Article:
Straight from the fridge, I couldn’t smell much - the faintest hint of something bordering on maple syrup, but they would have had to declare maple syrup, so... no.
I fried some up as a taste test, making note of how it behaved - texture as it cooked, how it caramelized, shrinkage, how - and how much - fat cooked off it, etc.
Not only is this good info for coming up with a ballpark recipe to start out with, it’s good to have several different points of comparison between the source material and the experimental recipe.
For instance, I’m suspecting right off the bat that there is some weirdness with the sugar labeling in the source material
I’ll be honest, if it weren’t for the fact that the ingredients lists “spices”, I would tell you that this had sugar and salt, no spices.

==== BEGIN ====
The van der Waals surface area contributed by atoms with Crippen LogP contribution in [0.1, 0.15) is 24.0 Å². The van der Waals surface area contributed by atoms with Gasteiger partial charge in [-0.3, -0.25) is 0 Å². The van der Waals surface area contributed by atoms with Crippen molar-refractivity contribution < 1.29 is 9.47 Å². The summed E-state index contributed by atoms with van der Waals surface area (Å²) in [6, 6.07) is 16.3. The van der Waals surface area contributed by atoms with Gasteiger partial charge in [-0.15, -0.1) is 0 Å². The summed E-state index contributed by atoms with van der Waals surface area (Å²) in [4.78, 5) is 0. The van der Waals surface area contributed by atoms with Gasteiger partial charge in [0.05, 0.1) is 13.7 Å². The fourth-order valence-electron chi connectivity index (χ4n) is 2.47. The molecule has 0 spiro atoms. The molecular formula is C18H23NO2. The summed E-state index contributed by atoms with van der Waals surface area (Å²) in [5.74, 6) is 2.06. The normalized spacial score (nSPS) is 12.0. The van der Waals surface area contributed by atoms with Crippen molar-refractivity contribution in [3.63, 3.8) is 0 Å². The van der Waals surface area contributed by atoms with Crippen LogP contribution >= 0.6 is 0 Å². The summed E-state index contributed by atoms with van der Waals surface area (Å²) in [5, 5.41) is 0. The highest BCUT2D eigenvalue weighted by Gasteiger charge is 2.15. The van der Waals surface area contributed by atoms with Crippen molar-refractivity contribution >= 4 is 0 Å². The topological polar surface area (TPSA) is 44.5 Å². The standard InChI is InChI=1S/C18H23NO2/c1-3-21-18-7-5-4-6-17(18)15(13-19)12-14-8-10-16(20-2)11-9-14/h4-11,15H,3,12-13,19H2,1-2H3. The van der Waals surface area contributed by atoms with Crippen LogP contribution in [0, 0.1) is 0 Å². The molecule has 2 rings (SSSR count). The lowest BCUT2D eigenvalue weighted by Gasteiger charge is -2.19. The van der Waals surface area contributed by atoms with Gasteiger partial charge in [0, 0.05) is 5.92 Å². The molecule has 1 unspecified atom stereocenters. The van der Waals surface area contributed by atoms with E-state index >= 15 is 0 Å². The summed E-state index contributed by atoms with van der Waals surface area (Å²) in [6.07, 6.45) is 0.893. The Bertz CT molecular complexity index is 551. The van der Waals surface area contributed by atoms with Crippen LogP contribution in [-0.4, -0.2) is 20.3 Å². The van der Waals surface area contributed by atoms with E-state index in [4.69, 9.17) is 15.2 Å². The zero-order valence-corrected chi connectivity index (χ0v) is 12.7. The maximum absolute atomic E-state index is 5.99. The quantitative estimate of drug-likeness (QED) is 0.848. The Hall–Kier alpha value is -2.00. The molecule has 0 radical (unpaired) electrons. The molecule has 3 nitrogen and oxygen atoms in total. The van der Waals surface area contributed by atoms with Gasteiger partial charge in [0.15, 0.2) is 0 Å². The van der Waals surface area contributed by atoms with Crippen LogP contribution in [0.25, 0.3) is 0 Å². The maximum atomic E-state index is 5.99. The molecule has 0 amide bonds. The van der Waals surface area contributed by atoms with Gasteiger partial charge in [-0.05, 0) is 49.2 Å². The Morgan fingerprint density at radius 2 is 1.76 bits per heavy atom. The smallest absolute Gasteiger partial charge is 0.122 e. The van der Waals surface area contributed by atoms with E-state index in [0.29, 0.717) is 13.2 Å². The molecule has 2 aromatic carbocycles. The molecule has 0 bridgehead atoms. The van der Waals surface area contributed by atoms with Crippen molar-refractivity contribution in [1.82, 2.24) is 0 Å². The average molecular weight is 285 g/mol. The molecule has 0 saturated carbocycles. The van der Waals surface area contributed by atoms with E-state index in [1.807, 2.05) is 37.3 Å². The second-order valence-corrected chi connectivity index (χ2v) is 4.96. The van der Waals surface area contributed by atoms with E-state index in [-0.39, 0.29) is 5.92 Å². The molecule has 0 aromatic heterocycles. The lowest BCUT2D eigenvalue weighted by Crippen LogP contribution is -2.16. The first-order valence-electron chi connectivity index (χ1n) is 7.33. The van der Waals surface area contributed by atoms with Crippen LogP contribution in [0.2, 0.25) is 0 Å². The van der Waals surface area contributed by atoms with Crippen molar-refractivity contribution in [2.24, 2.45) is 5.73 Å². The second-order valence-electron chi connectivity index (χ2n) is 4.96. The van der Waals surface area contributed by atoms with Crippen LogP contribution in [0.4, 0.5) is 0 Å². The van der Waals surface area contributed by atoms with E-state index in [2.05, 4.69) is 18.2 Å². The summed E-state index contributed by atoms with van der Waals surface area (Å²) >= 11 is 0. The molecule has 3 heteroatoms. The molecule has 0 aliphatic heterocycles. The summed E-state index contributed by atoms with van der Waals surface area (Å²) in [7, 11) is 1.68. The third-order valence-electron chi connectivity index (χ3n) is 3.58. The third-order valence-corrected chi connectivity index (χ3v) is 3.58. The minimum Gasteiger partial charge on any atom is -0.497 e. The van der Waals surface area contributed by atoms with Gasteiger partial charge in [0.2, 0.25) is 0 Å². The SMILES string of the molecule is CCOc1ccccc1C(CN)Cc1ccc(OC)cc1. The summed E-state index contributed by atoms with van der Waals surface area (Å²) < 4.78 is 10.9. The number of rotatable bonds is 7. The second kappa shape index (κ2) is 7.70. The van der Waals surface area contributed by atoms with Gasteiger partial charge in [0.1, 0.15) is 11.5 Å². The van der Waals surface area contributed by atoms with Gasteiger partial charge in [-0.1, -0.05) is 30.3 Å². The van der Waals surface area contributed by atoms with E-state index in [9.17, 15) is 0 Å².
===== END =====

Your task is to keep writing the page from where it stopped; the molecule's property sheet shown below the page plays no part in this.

Maybe the VERY slightest bit of onion or garlic, but it would be like ... this pig walked past an onion or garlic bulb on the way to being slaughtered.
Adjusting the Plan
After talking to Robyn about the discrepancies I was finding (between nutritional labeling, ingredients list, and actual taste), I decide to just use the nutritional info as a ballpark, then forget about it.
I have no idea what’s going on with the labeling, but I suspect there’s a matter of scale / rounding that applies, and will make things way more difficult.
It would definitely be interesting to see the nutritional info for one of their industrial batches, when smaller portions and rounding down don’t apply.
Anyway, when all was said and done, I had a base ballpark for items that didn’t rely entirely on taste - pork, fat content, sodium, and sugar.